Agriculture
Protecting Cows—and People—from a Deadly Disease
Treating peanut allergy bit by bit
Got Milk? How?
Amphibians
Salamanders and Newts
Newts
Poison Dart Frogs
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Big Squid
Deep Krill
Ant Invasions Change the Rules
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Video Game Violence
Island of Hope
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Swifts
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Screaming for Ice Cream
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Supergoo to the rescue
Computers
Batteries built by Viruses
Earth from the inside out
The Shape of the Internet
Dinosaurs and Fossils
Dino Flesh from Fossil Bone
Fingerprinting Fossils
An Ancient Feathered Biplane
E Learning Jamaica
Results of GSAT are in schools this week
E Learning in Jamaica WIN PRIZES and try our Fun Animated Games
2014 GSAT Results for Jamaican Kids
Earth
Snowflakes and Avalanches
Petrified Lightning
Giving Sharks Safe Homes
Environment
Pumping Up Poison Ivy
Pollution Detective
What is groundwater
Finding the Past
Early Maya Writing
Preserving Ancient Warrior Paint
If Only Bones Could Speak
Fish
Skates and Rays
Whale Sharks
Trout
Food and Nutrition
Yummy bugs
A Taste for Cheese
Symbols from the Stone Age
GSAT English Rules
Problems with Prepositions
Who vs. Whom
Capitalization Rules
GSAT Exam Preparation Jamaica
GSAT stars reap scholarship glory
2014 GSAT Results for Jamaican Kids
GSAT Practice Papers | GSAT Mathematics | Maths
GSAT Exams Jamaica Scholarships
42,000 students will sit for the GSAT Exam in two weeks
GSAT Practice Papers | GSAT Mathematics | Maths
GSAT Scholarship
GSAT Mathematics
How a Venus Flytrap Snaps Shut
It's a Math World for Animals
42,000 students will sit for the GSAT Exam in two weeks
Human Body
Workouts: Does Stretching Help?
Gut Germs to the Rescue
Kids now getting 'adult' disease
Invertebrates
Horseshoe Crabs
Tapeworms
Crabs
Mammals
Sheep
Weasels and Kin
Persian Cats
Parents
Expert report highlights the importance to parents of reading to children!
The Surprising Meaning and Benefits of Nursery Rhymes
Raise a Lifelong Reader by Reading Aloud
Physics
Strange Universe: The Stuff of Darkness
Echoes of a Stretched Egg
Thinner Air, Less Splatter
Plants
Fast-flying fungal spores
Seeds of the Future
Stalking Plants by Scent
Reptiles
Black Mamba
Rattlesnakes
Crocodiles
Space and Astronomy
Zooming In on the Wild Sun
A Star's Belt of Dust and Rocks
Burst Busters
Technology and Engineering
Space Umbrellas to Shield Earth
A Micro-Dose of Your Own Medicine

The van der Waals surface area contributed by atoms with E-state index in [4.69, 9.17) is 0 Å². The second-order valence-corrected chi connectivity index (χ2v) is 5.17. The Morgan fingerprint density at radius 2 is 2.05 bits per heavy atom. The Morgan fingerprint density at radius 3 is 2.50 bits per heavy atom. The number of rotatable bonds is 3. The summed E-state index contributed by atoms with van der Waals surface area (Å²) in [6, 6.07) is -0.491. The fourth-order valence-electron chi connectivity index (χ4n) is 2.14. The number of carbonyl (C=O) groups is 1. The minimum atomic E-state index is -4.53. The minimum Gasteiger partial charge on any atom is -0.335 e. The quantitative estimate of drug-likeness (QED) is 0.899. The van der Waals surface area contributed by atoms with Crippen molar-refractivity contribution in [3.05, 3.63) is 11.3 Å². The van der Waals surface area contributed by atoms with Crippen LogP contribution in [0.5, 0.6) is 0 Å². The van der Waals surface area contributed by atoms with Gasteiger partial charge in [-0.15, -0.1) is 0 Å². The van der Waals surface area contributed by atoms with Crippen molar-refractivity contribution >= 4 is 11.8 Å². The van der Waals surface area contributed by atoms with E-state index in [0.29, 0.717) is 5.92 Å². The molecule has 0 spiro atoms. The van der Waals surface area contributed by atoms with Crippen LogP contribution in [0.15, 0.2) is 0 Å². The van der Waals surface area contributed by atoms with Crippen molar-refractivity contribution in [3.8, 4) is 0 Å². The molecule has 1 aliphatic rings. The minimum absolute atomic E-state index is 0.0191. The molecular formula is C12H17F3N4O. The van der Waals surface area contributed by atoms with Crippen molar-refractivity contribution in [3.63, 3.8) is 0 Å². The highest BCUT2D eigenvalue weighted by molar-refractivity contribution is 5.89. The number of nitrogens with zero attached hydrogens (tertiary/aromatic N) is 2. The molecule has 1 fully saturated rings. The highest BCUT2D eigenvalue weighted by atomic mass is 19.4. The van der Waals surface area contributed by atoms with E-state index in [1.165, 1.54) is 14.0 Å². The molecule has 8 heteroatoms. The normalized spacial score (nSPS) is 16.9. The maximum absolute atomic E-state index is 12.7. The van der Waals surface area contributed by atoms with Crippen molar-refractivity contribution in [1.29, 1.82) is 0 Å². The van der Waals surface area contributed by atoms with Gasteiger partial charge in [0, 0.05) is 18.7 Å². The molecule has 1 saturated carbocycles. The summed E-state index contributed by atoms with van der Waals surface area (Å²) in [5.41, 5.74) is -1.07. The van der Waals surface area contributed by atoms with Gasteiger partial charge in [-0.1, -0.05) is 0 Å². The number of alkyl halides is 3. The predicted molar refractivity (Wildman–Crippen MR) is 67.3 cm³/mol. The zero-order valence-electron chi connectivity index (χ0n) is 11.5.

A Light Delay
The Parts of Speech
Pronouns
What is a Noun
What is a Verb?
Transportation
Flying the Hyper Skies
Where rivers run uphill
Reach for the Sky
Weather
A Dire Shortage of Water
Warmest Year on Record
Polar Ice Feels the Heat
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From Chimps to People

It can be fascinating to watch chimpanzees at the zoo. Chimps are the closest, living animal relatives to people. Watching them can be like watching ourselves. To figure out just how similar people and chimps are, scientists have been studying DNA—material in every cell that makes up genes and determines much of what we look like and who we are. Recently, an international group of researchers compared the entire genome (or set of DNA) of a male chimp to DNA data from people. The results show that people and chimpanzees are indeed very similar, but we might be more different genetically than scientists previously thought. DNA is made up of units called nucleotides. The sequence of nucleotides, also called base pairs, determines what genes do. The new study found that 3 billion of these base pairs have the same pattern in people and chimps 96 percent of the time. That might sound like we have a lot in common. There are, however, as many as 3 million important base pairs that are different. The scientists found six segments of DNA that seem to have changed a lot in people over the last 250,000 years. There was also a lot of variety at the ends of long stretches of DNA called chromosomes. Other results show that chimpanzees have major mutations (nucleotide changes) on their Y chromosomes (which only males have), but human males don't have the same mutations. And genes that are active in the brain have more mutations in people than in chimps. Scientists don't yet know what all of these differences mean. The more they learn, the more we'll understand about the ancestors that we share with our ape cousins. Now, that's something to think about the next time you eat a banana!—E. Sohn

From Chimps to People
From Chimps to People








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